Ohio-raised keyboardist talks discarded demos and the challenge of evolving

When My Morning Jacket released The Waterfall in 2015, band members said another album of material would soon follow. Singer Jim James recorded more than 30 demos for The Waterfall, and only 10 tracks made their way onto the album.

But that was two years ago, and while James released a second solo album, Eternally Even, in 2016, fans are still waiting for a new MMJ record.

“We had thought we'd go back in and finish a second record because we had so much left over,” said keyboard player Bo Koster by phone in late July. “It's been so long now that I think nobody wants to go back and revisit that stuff. We don't want to go back in time. We're different people now. In hindsight we probably should have just soldiered on and made a double record. It was a little ambitious to expect that we would revisit it.”

Koster said the band has some recording dates tentatively scheduled for the fall, but My Morning Jacket isn't rushing or forcing anything.

The Louisville band began as a cult folk/alt-country act in the late '90s and found a wider audience on 2003's It Still Moves, thanks in part to the track “One Big Holiday,” a “Free Bird” for the Wilco generation.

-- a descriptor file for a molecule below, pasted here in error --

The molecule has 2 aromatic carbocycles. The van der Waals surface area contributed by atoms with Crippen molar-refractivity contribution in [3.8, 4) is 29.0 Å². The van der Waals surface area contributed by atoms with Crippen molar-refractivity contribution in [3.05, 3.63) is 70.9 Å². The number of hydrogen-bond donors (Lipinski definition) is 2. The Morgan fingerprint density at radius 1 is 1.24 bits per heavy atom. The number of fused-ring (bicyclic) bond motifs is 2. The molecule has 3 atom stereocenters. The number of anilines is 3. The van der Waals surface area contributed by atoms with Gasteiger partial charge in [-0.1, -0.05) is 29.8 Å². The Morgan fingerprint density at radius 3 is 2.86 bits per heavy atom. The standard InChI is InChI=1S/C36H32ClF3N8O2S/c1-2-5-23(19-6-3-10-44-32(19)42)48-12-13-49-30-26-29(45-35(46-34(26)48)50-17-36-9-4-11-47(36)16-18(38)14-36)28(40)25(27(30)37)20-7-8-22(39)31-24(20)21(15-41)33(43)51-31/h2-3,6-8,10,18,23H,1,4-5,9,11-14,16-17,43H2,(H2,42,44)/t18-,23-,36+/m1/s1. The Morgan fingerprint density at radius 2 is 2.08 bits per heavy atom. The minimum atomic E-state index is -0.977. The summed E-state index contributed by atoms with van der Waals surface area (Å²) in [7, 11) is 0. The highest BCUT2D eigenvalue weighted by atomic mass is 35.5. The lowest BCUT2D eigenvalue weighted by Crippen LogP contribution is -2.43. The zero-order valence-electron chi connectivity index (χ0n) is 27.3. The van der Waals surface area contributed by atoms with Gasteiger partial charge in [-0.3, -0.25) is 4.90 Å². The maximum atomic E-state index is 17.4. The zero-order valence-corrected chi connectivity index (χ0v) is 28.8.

On 2005's Z, My Morning Jacket began messing around with new sounds, and on every album since, the band has surprised listeners with psychedelic experiments and genre-hopping tracklists.

“That's the cool thing about being in a band for a long time, but also the hard thing — for the band and for the fans,” Koster said. “People change. The things you liked 10 years ago, you don't listen to now, but your fans still want you to be that person you were 10 or 15 years ago. And if you don't evolve, you're not doing yourself a service, and you're not doing your fans a service because you're not being authentic and true to who you are. So it's hard to really know what it will be like the next time we get together and record.”

Koster, a native of Lakewood, Ohio, joined up with My Morning Jacket years ago on the It Still Moves tour after a mutual friend recommended him to the band. “It was kind of a lucky strike, honestly,” said Koster, who now calls Los Angeles home. “He'd been a friend for a long time, and I had just been talking to him at a party, saying I didn't want to end up being a studio musician or a guy who's a hired gun. I wanted to find something that was more creative and personal. He called me up six months later and said, ‘I think I found something for you.'”

When not touring or recording with My Morning Jacket, Koster plays keys on other records, like recent releases from Ray LaMontagne and Sam Outlaw and a forthcoming solo album by the Scissor Sisters' Jake Shears. He also co-produced a 2010 album by Delta Spirit.

“I always felt like I was good in that helper role,” Koster said. “I like being somebody's mirror to give them positive and accurate feedback.”